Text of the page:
AlyssaS - 9:16 am on Jul 14, 2011 (gmt 0)
After reading this thread, I went into the hubpages forum (which anyone can look at) and there is a thread about this from Paul Edmonson
They've been testing a number of volunteer accounts, not just his account. Some of the testers have posted up graphs of their experience
They're using rel=author to distinguish different authors on different subdomains.
Edmonson made this comment in response to someone who asked about subdomains based on topic rather than username:
After much deliberation we've have chosen a path that aligns subdomains with usernames as closely as possible. This move is about letting high quality content get relief from Panda and segmenting content in a clear way for Google to judge each users Hubs. Your main subdomain page will replace your profile page.
I'd encourage people to think of their presence on HubPages as a personal brand similar to a twitter handle.
Therefore note they are NOT isolating based on topic, but on author - and most authors have a myriad of topics in their account. In other words they are betting that it is the quality of prose that is the issue, rather than the fact that their sites covers a massive range of topics.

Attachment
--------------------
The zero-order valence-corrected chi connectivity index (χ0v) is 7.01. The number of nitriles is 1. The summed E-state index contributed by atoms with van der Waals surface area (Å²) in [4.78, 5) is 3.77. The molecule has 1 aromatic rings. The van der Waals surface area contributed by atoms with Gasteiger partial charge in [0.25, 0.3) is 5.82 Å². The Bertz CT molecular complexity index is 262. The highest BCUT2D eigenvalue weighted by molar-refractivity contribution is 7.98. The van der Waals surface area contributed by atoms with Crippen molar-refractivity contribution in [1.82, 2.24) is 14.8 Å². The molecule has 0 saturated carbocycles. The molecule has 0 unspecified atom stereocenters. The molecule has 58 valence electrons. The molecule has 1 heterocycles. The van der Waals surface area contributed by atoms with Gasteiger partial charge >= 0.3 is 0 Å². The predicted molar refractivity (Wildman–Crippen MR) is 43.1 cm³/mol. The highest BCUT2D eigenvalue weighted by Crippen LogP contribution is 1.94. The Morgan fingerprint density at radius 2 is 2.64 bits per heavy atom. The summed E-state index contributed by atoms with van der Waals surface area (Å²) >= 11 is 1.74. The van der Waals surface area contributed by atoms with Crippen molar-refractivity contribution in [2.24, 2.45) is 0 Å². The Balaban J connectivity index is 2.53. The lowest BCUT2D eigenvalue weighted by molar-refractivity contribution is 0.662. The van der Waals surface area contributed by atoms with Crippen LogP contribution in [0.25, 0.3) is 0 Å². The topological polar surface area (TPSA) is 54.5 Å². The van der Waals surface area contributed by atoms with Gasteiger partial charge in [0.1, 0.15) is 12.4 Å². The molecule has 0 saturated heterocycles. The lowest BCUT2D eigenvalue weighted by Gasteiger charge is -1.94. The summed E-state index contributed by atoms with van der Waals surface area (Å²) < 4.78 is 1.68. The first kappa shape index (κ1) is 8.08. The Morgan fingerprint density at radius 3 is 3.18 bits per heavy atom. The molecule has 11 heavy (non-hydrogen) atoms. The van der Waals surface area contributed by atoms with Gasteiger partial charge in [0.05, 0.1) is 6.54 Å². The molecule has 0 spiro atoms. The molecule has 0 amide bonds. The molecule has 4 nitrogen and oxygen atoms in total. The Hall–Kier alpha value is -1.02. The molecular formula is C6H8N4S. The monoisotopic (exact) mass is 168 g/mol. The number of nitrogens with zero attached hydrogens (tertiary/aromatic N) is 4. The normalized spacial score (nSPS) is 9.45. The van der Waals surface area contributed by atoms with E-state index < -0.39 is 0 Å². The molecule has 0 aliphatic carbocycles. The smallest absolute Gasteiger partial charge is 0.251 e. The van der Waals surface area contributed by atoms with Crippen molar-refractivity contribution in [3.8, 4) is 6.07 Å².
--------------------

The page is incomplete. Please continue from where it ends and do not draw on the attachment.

They are 301-ing from the original pages so people don't lose their backlinks.
It will be interesting to see what happens when Panda does it's next run. It could work, as Hubpages was heavily spammed with the sort of badly spun junk that was literally un-readable (I mean serious junk) and they had lost control in that they weren't able to take down the stuff fast enough. That probably sank the site. So isolating the good authors probably helps a lot.
I'm really not sure how the mixing up of topics on each subdomain will work out. When people make blogger blogs, they usually write about one topic, say Harry Potter, rather than mixing in anything that comes into their head.
This could be a solution for Pandalised sites with UGC content - not sure it will help other sites. If you make the same mistakes in terms of content and layout, your new subdomain is likely to get pandalised again on the re-run.
But the hubpages experiment is very interesting nevertheless.